Sirota still teaches students with disabilities at his school, but he’s keen to see group sessions for people with SCI make a comeback. And he’s not alone. Melissa Jugdeo, a recreational therapist at GF Strong and a fellow martial artist with a third degree black belt in the Meibukan Gojyu Ryu style of traditional Okinawa Karate, is no stranger to the therapeutic benefits of the ancient techniques. As a youth, she took up self-defence as a means of building confidence and self-esteem. Years later, she resumed her training at the Port Coquitlam Dojo, honing her skills and self assuredness for future world travels.

“I was recently in Japan at an international gathering for our master, and our style is always promoted as inclusive for people who have injuries or at any age,” says Jugdeo. “But nothing’s really been developed yet for our Meibukan Gojyu Ryu style, especially not wheelchair karate. So I was thinking my work here as recreational therapist, supporting folks to learn adapted leisure skills, can really tie into my personal passion as well, and that I could maybe develop adaptations for our style—wheelchair karate for paras and amputees. It’s just the idea of making it more accessible for the population.”

She’d like to see her clients, and people from the wider SCI community, learn basic self defence techniques, such as blocks, strikes, and basic forms (or katas). And she believes PARC (Physical Activity Resource Centre) in Vancouver could be the perfect location for a new martial arts pilot program for people with SCI.

“For sure it would bring increased confidence, self esteem, focus, emotional control, and awareness of self and others, and there’s a physical health aspect to it,” says Jugdeo. “But there’s also some of the same benefits as meditation, because when you do the forms it’s like ‘moving meditation’—focus and concentration, both physical and emotional. Mind, body, spirit balance is the goal. And then there’s  also a sense  of belonging.”

Peer Ryan Schweizer gets put through a series of exercises by Master Sirota.

And with local champions like Master Sirota, that sense of acceptance is slowly making its way around the globe. After Sirota expanded his practice to all disability groups a decade ago, he reached out to international organizations, empowering instructors from more than 30 countries to start similar Therapeutic Martial Arts programs at home. Thanks in large part to Sirota’s globalization efforts, Para Taekwondo will debut as an official Paralympic sport in 2020, enabling individuals with upper limb amputations or deficiencies to compete at a high level in the sport.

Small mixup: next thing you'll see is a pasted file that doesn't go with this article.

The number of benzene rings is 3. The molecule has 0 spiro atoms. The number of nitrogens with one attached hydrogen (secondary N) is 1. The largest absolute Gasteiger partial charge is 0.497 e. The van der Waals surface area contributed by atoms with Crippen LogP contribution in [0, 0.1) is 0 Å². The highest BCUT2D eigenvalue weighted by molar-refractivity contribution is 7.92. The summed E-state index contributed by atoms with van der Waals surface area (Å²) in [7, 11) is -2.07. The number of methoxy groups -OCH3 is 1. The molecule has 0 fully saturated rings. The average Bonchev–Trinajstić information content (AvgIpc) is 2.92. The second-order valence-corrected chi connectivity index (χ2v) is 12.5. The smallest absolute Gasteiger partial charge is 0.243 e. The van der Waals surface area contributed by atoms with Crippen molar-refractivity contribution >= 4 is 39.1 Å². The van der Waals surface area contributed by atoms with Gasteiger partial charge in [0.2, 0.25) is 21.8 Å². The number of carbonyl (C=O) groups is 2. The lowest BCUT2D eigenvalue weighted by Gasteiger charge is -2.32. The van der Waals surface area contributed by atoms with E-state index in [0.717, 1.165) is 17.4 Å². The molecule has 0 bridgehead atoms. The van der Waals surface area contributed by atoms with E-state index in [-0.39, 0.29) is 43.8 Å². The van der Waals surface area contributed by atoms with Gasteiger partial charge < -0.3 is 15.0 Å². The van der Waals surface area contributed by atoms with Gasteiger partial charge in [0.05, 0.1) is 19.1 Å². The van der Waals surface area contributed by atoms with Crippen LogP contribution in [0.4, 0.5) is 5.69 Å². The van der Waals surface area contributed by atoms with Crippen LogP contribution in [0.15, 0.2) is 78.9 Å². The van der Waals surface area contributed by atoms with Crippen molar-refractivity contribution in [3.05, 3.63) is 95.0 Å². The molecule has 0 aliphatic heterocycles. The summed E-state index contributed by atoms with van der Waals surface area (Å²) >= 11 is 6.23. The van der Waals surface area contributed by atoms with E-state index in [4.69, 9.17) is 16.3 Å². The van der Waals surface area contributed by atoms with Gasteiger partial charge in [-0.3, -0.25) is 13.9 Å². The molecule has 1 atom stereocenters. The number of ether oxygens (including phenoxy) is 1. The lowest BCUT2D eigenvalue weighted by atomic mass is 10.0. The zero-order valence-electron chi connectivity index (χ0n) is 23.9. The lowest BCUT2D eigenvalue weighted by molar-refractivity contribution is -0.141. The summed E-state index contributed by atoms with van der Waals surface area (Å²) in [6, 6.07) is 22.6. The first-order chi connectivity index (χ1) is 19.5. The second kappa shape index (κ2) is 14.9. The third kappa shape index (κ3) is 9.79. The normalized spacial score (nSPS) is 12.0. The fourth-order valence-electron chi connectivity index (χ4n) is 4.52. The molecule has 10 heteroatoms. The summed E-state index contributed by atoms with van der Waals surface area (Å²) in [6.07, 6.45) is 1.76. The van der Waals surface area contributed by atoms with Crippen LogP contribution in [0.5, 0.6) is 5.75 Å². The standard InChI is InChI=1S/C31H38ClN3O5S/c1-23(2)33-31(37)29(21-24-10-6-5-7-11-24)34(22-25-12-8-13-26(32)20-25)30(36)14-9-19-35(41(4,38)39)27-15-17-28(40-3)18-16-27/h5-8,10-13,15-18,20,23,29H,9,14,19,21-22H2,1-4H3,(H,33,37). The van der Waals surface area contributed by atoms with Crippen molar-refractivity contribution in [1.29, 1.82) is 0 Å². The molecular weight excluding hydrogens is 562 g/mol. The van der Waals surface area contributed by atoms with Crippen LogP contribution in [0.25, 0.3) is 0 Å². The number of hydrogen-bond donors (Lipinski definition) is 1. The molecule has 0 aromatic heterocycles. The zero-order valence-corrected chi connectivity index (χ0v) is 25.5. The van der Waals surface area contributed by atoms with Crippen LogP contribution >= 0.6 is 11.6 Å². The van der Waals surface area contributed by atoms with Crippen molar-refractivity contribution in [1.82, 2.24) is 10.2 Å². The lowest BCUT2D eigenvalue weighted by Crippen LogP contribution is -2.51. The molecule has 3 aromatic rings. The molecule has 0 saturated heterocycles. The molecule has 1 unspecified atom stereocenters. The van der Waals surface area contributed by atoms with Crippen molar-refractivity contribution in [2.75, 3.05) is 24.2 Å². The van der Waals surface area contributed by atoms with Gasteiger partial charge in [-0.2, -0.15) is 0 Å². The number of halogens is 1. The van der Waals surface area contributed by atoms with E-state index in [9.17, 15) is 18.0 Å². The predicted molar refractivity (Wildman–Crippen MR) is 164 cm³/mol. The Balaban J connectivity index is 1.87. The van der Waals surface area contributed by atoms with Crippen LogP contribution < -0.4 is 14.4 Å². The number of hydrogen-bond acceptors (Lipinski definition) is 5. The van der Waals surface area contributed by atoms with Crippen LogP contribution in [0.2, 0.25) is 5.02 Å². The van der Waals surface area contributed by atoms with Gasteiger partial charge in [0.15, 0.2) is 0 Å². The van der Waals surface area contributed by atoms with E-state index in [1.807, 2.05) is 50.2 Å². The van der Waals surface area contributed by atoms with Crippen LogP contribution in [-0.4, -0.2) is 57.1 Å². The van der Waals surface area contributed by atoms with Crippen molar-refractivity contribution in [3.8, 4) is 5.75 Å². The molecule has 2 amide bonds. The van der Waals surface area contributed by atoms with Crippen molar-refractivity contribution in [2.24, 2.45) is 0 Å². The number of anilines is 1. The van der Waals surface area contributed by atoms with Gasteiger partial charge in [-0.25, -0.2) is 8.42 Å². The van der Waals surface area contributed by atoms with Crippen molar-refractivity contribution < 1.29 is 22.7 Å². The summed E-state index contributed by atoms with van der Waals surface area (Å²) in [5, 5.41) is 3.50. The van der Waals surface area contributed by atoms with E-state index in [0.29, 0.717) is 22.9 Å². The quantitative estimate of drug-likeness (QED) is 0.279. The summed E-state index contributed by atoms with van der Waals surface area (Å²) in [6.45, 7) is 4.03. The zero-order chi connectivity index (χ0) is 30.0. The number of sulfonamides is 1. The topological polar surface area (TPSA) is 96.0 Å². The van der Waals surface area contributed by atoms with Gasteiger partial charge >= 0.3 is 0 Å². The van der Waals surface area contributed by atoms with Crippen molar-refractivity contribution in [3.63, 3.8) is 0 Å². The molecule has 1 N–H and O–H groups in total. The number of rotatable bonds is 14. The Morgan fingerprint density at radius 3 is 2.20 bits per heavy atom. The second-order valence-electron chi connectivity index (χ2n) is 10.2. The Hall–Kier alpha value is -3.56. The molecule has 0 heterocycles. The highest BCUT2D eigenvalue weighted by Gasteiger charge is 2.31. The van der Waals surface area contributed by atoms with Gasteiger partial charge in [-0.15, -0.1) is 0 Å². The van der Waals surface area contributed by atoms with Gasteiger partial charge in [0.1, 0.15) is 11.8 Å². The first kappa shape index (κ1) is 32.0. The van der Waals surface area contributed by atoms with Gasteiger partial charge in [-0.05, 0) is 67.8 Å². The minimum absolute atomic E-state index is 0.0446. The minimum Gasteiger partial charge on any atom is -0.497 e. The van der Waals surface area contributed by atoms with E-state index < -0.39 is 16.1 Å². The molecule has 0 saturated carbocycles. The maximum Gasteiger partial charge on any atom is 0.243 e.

Sirota believes that, in time, there will be Paralympic opportunities for wheelchair users as well. He’s doubtful the next few Games will see a champion from his own gym, explaining that he can’t find anyone who fits the current limb deficiency profile to train with him. But he’s optimistic that, as the Para Taekwondo regulations expand to include other disabilities, the understanding of  and demand for adapted martial arts will grow. For now, he’s stepped back from the Paralympics, choosing to divert his energies from the politics of organized sport back to the therapeutic aspects that got him started in the first place.

“It’s a personal journey, in the way of self discovery and personal growth,” says Sirota. “From the sport point of view, it has all the characteristics of physical development. But it’s not really a competitive environment. There’s no competition—the competition is only within yourself of how much you can accomplish and how far you want to achieve and grow.”

You can see Sirota’s top self defence tips in action by watching our latest video.

Want to give martial arts a try elsewhere around the province? Check out martial arts studios in your com- munity. “Martial arts instructors will often take on students even though they may not have the experience,” says Sirota. “Be up front and instructors will learn with you.”